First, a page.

Processes are available to parties seeking reconsideration or review of the written decision of the Court of Appeal. The court itself may grant a petition for rehearing (or be so directed by the California Supreme Court) within permissible time parameters. Additionally, the Supreme Court may grant a petition for review. Review by the Supreme Court of a decision of a Court of Appeal will be ordered (1) where it appears necessary to secure uniformity of decision or the settlement of important questions of law; (2) where the Court of Appeal was without jurisdiction of the cause; or (3) where, because of disqualification or other reason, the decision of the Court of Appeal lacks the concurrence of the required majority of qualified judges. An order of the Supreme Court denying a petition for review becomes final when it is filed. If review is granted, the Supreme Court may affirm, reverse or modify the appellate court’s decision or may decide one or more issues and transfer the cause to a Court of Appeal for decision of any remaining issues in the case.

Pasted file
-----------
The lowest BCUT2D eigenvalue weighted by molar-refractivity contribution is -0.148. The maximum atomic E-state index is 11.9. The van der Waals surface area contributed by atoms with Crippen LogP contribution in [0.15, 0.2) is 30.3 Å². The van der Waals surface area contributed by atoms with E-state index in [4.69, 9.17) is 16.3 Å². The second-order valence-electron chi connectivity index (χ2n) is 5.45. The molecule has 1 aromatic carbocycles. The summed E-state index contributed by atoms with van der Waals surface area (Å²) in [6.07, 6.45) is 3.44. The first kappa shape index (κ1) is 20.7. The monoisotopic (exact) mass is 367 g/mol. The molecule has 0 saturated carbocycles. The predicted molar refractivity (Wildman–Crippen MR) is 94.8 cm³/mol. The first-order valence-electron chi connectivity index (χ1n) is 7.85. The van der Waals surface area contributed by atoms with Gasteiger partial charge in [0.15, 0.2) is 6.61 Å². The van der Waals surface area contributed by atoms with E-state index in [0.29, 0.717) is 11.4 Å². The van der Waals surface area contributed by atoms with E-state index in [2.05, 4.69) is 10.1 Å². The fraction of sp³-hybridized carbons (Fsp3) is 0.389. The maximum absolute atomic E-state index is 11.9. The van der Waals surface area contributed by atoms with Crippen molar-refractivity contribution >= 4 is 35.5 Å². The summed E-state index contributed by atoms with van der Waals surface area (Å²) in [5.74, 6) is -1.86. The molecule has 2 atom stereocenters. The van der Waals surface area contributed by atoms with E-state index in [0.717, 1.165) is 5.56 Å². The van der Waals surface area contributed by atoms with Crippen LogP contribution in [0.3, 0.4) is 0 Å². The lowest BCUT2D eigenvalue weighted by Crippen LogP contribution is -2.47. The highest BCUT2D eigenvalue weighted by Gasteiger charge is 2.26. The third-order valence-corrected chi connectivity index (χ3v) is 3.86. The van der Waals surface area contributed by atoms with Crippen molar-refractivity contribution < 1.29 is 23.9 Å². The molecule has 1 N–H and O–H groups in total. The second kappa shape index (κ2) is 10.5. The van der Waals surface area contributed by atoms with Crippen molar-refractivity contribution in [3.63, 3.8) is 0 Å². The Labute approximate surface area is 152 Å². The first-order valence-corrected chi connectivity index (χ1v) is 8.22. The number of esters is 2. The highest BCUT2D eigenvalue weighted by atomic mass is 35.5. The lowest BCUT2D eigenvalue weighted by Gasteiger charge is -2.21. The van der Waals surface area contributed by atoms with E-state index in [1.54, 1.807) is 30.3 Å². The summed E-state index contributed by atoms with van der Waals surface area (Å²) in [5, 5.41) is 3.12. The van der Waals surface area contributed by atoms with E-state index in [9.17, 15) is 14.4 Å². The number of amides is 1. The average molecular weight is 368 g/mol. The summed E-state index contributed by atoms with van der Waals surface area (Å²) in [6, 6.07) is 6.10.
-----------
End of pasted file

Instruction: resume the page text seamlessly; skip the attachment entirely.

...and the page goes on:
Statistics of cases accepted for review by the Supreme Court demonstrate the rarity with which cases are reviewed. In this court since 1995 an average of only 12 cases per year were accepted for review by the Supreme Court.